Arguably among the most mis-understood flooring options available now, engineered wood flooring is also probably among the most popular and most flexible solutions you can choose for your house. So why is engineered wood flooring mis-understood and what makes it so common?
First and foremost it's mis-understood because individuals have a propensity to confuse it with the likes of laminate flooring, which could not be further from the reality. Engineered wood flooring is a man-made solution, but it is made from natural ingredients, using a method that has been developed to make a highly stable and durable product. Made up of layers of yarn, topped with a solid wood lamella or surface, engineered wood floors is extremely resistant to expansion and contraction, even if subjected to quite extreme fluctuations in temperature and moisture.
Secondly, due to it's resistance to moisture and temperature rises and drops, engineered timber flooring could be fitted in rooms where solid wood flooring would not normally be advocated eg. Bathrooms, kitchens and rooms in which you have under floor heating. This signifies is that engineered wood flooring may be used across the house, making it among the very flexible flooring products available on the market.
When people first get introduced into engineered wood floors, they fear that it will be not as resilient than solid wood since, rather than being made of solid oak throughout, it's just topped off with good oak. When you buy engineered wood flooring, you will notice a figure in the dimensions which are expressed like this: 14/3, 18/5 or even 20/6. The first of these figures tells you that the general thickness of the flooring plank and the next tells you that the thickness of the top coating or lamella, which is constructed of solid oak (you are going to see different species, but oak is the most common). This is the wear layer, the coating that is made of solid oak.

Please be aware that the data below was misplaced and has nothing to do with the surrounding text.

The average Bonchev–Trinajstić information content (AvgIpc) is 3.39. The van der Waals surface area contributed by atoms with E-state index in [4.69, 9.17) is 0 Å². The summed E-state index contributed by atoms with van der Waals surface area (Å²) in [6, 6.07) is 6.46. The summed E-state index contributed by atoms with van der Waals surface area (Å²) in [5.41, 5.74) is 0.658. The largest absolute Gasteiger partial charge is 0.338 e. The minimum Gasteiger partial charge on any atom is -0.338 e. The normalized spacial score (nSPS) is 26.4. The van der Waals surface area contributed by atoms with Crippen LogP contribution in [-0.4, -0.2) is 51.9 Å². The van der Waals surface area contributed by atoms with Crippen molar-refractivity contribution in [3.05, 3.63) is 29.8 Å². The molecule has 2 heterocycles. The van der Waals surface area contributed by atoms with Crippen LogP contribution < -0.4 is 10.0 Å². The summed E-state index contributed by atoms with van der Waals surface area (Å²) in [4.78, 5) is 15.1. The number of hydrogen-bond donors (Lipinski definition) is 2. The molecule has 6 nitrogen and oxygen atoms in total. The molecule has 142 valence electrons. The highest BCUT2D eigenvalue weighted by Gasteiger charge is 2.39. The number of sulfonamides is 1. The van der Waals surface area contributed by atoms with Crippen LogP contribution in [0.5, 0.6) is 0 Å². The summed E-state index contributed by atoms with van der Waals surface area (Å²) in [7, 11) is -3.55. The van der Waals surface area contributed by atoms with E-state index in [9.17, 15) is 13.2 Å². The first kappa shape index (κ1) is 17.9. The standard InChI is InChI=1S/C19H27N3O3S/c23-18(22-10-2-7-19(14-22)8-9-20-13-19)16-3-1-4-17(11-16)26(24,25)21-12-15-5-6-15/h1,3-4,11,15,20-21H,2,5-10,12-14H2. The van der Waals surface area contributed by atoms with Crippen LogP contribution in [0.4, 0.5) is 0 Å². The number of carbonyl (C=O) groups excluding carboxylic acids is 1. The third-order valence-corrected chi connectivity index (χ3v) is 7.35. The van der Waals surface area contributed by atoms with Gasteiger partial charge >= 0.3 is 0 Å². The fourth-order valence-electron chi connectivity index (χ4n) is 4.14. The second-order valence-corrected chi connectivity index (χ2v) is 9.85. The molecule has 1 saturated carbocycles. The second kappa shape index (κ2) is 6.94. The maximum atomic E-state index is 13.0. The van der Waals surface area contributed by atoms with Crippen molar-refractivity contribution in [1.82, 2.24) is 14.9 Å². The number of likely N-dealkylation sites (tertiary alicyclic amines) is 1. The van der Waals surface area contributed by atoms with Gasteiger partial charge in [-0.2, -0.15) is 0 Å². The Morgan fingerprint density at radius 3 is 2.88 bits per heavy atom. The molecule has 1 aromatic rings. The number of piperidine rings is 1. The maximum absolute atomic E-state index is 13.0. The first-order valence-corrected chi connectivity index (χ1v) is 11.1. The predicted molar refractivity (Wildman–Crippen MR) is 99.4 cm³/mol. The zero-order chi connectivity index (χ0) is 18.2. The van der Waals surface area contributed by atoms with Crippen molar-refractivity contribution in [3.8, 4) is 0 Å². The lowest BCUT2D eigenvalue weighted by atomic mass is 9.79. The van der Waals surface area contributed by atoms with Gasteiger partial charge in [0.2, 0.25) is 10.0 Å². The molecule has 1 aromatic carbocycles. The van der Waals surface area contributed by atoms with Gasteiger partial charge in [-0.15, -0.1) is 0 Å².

Why is it known as the wear layer? It's known as the wear layer, because it is this top layer which will slowly get worn away with time from the passing of toes and the movement of furniture as well as being the layer that will deliberately get eliminated (in part) in case you choose to re-sand and re-finish your flooring. If it comes to daily tear and wear, there are a couple of things that you can do in order to keep wear to a minimum. Ordinarily, you ought to consider investing in a few of superior high quality doormats, one to place outside and one to place inside. Much of the harsh wear which your engineered flooring suffers on a day-to-day basis comes from outside. By putting a scouring doormat outside, the worst of the outside dirt which will eat away at your ground's surface will be eliminated. Thereafter, by putting (and encouraging the use of) a soft, absorbent doormat indoors, you'll be able to remove grit and grime as well as moisture, giving your floor the very best possible prospect of lasting as long as possible.
As you can imagine, using an engineered hardwood flooring, if you removed anything such as 5mm, generally, you would be down into the man-made core plank. Thus, when you purchase your flooring, if you don't have under floor heating (or another fantastic reason not to), choosing a thicker lamella or high layer will give your floor a longer life, due to more chances for sanding. The wear layer function as the upper layer, if it's 3mm thick, you should really only hope to sand it once or maybe twice, however if it is 6mm thick, you're likely going to get off with 5 or so professional sandings in its life. What this means is that you can expect your floor to remain looking good for much longer.
When it comes to choosing the right thickness of wear coating for your particular requirements, you Want to consider three main things:
The footfall in your property.
Whether you have under floor heating.
Your Financial Plan.